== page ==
Our Nuclear Adventure, Its Possibilities and Perils.

Edward F. Mason, M.A.
AMA Arch Intern Med. 1959;103(5):845. doi:10.1001/archinte.1959.00270050167033.
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Pollution of the earth, the air, and the sea is invented by scientists, managed by politicians, overlooked by the press, and imbued with immediate risk to the common man and will spell the fate of countless victims in future generations. Such is the view of this book, by a British nuclear technician, who writes "on the optimistic assumption that we are not going to be killed in a nuclear war."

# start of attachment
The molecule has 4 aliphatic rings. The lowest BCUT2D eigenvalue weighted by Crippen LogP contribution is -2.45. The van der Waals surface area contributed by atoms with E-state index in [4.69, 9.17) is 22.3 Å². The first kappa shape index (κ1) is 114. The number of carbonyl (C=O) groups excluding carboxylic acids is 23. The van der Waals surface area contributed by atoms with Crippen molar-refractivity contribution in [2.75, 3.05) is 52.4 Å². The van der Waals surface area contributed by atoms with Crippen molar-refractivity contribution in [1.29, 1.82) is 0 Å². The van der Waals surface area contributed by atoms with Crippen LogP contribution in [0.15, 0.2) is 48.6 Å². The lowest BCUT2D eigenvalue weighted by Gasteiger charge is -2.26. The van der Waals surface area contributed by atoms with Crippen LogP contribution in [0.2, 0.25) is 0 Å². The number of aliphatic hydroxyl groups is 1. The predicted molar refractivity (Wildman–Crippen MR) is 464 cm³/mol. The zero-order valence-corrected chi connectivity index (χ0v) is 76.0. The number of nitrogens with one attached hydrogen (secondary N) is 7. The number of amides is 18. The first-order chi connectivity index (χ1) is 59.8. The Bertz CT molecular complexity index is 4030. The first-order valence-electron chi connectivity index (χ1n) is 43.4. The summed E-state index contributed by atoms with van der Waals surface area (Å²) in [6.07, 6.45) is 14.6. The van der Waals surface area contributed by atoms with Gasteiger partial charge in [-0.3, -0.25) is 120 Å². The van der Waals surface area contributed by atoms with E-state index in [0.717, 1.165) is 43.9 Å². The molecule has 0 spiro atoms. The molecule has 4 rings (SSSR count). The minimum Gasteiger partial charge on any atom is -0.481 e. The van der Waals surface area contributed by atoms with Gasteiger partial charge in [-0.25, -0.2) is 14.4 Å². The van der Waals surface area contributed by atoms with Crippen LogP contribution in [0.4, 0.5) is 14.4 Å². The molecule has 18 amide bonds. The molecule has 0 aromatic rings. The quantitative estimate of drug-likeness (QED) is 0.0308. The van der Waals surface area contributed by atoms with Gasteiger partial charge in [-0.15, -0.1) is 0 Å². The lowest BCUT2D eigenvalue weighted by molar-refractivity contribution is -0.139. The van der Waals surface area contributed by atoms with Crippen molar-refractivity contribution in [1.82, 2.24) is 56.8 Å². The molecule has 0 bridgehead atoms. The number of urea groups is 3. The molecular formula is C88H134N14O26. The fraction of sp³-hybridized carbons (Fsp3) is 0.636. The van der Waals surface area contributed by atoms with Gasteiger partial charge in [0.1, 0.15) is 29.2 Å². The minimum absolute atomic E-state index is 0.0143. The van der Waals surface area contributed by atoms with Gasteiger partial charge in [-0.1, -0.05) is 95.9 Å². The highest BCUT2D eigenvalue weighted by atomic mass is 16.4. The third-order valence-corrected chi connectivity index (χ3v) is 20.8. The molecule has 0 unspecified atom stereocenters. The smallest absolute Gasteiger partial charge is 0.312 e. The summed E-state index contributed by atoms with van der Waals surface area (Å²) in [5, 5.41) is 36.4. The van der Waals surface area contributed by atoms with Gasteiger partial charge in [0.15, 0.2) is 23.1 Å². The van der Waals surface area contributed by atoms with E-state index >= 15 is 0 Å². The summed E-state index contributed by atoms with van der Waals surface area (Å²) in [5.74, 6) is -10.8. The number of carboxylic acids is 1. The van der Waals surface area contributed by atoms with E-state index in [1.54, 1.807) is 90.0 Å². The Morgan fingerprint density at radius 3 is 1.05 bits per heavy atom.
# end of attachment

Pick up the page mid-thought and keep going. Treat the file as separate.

Current planning estimates for a nuclear war "run in the order of several hundred million deaths," an American Senate committee was told in 1956. And the use of fission-fusion-fission bombs "on any appreciable scale in war," says Arnott, "would speedily render the whole planet untenable for all men."

But nuclear activity short of war, which is the real theme of this book, presents "a hazard some ten million times greater that that of any poison previously experienced by men." This


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